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A company called Nth Degree Technologies hopes to replace light bulbs

A company called Nth Degree Technologies hopes to replace light bulbs

with what look like glowing sheets of paper. The company’s first commercial product is a two-by-four-foot-square light, which it plans to start shipping to select customers for evaluation by the end of the year.Fine print: The lights shown here are made of tiny LEDs printed on a surface using standard screen printing.

The technology could allow for novel lighting designs at costs comparable to the fluorescent light bulbs and fixtures used now, says Neil Shotton, Nth Degree’s president and CEO. Light could be emitted over large areas from curved surfaces of unusual shapes. The printing processes used to make the lights also make it easy to vary the color and brightness of the light emitted by a fixture. “It’s a new kind of lighting,” Shotton says.

Nth Degree makes its light sheets by first carving up a wafer of gallium nitride to produce millions of tiny LEDs—one four-inch wafer yields about eight million of them. The LEDs are then mixed with resin and binders, and a standard screen printer is used to deposit the resulting “ink” over a large surface.
In addition to the LED ink, there’s a layer of silver ink for the back electrical contact, a layer of phosphors to change the color of light emitted by the LEDs (from blue to various shades of white), and an insulating layer to prevent short circuits between the front and back. The front electrical contact, which needs to be transparent to let the light out, is made using an ink that contains invisibly small metal wires.

The new transparent electrical contact could itself prove important as a replacement for the indium tin oxide (ITO) used in touch screens and other displays. ITO is brittle and can’t be printed, so it’s not suitable for flexible displays. It can also be expensive, depending on the price of indium.

While the devices the company has made so far are more efficient than incandescent lights, they’re not yet as efficient as fluorescent lights. They emit 20 lumens per watt, compared with about 80 lumens per watt for typical overhead fluorescent lights and 65 lumens per watt for compact fluorescents. A 60-watt light bulb from GE gets about 14 lumens per watt.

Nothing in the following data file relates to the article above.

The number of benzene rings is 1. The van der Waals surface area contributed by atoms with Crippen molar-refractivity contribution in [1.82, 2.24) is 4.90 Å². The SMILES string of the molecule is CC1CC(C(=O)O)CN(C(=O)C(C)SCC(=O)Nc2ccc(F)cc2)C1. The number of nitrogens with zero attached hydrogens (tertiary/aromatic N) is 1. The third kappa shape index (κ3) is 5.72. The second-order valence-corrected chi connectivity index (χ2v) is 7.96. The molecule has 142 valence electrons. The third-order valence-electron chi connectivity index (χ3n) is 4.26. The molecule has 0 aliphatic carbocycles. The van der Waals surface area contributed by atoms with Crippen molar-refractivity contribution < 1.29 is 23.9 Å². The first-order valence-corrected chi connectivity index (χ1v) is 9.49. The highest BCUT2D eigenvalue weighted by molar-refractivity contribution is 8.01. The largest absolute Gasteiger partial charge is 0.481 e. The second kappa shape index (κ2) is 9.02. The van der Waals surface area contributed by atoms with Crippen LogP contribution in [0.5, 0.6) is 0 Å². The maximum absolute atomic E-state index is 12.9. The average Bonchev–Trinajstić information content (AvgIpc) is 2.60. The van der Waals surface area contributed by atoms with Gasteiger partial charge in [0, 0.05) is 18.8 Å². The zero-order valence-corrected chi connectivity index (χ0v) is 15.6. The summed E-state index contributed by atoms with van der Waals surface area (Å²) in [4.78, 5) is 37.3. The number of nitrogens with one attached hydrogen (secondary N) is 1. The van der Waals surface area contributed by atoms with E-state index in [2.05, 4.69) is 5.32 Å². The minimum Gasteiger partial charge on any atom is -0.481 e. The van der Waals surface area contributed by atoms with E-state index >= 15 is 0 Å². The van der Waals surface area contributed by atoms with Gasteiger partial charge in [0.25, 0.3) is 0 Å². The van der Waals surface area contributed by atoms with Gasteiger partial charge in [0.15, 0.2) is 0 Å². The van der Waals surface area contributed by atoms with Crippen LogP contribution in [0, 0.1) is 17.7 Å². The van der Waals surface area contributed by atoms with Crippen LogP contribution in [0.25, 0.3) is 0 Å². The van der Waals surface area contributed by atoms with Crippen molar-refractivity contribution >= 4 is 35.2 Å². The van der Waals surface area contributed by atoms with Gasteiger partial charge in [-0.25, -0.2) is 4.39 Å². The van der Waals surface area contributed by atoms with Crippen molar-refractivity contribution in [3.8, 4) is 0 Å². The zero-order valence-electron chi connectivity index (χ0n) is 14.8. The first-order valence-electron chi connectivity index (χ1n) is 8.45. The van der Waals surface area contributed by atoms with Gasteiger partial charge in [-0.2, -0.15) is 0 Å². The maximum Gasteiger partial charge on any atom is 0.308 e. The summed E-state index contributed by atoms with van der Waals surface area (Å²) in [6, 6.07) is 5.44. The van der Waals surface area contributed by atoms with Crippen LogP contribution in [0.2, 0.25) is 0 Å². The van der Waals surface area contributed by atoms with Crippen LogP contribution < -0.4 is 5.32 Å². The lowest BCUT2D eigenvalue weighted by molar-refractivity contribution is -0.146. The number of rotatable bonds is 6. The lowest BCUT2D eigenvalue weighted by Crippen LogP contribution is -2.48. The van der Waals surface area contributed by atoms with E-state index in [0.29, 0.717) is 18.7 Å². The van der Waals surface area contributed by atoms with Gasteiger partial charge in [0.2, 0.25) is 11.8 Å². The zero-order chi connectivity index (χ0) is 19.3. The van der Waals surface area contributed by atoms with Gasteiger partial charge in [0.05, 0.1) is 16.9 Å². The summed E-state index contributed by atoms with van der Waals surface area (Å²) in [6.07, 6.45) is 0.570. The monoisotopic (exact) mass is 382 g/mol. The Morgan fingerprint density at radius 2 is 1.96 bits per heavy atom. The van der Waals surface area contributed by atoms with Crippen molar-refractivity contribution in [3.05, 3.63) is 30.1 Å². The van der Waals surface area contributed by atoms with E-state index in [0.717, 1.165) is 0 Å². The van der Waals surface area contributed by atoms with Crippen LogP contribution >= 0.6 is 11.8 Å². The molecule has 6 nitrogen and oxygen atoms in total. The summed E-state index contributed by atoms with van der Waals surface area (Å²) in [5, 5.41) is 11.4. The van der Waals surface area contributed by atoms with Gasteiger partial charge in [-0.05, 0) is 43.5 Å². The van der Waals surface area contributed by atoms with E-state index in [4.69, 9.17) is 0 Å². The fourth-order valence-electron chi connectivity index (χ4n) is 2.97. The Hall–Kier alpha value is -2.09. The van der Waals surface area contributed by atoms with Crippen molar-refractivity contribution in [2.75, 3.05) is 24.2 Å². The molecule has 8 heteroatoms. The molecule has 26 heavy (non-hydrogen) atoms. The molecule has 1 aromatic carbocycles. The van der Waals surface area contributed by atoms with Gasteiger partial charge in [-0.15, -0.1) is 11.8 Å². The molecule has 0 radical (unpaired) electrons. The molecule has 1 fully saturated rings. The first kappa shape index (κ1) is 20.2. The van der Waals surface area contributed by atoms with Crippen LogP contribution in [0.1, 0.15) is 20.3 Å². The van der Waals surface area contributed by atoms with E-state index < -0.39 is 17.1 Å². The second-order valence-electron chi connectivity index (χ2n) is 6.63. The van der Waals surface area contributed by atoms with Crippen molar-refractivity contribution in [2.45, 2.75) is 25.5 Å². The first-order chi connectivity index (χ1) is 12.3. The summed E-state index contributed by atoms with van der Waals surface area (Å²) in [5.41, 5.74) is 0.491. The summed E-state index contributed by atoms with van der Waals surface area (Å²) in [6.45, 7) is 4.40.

Shotton says the efficiency of the lights has been steadily improving in recent months. The goal is 50 lumens per watt for the first products and 75 lumens per watt by next year, which is comparable to many other LEDs. The best LEDs today get over 200 lumens per watt.

Printing with inks composed of tiny working LEDs produces much brighter light than depositing powders or thin films of electroluminescent material, two approaches that are already used to make flat night-lights and the greenish backlights on digital watches, and more recently to illuminate billboards with a white backlight.

Raghu Das, CEO of IDTechEx, a research firm that specializes in printed electronics, says printed-ink lights could be cheaper than the organic-LED (OLED) lights that have started to come on the market. OLED lights are expensive (one desk lamp costs nearly $6,000), and they have to be sealed inside rigid glass to protect the organic molecules from air and water.

The new design also makes the bulky heat sinks used on conventional LED lights unnecessary. Since the tiny LEDs are thinly and evenly distributed, the lights don’t get hot, Shotton says. The advantage of not having a heat sink is, however, offset by the fact that the LEDs require a substantial power source. To incorporate this power source, the company’s first light fixture will have to be two inches thick, even though the light-emitting surface is thin and flexible.

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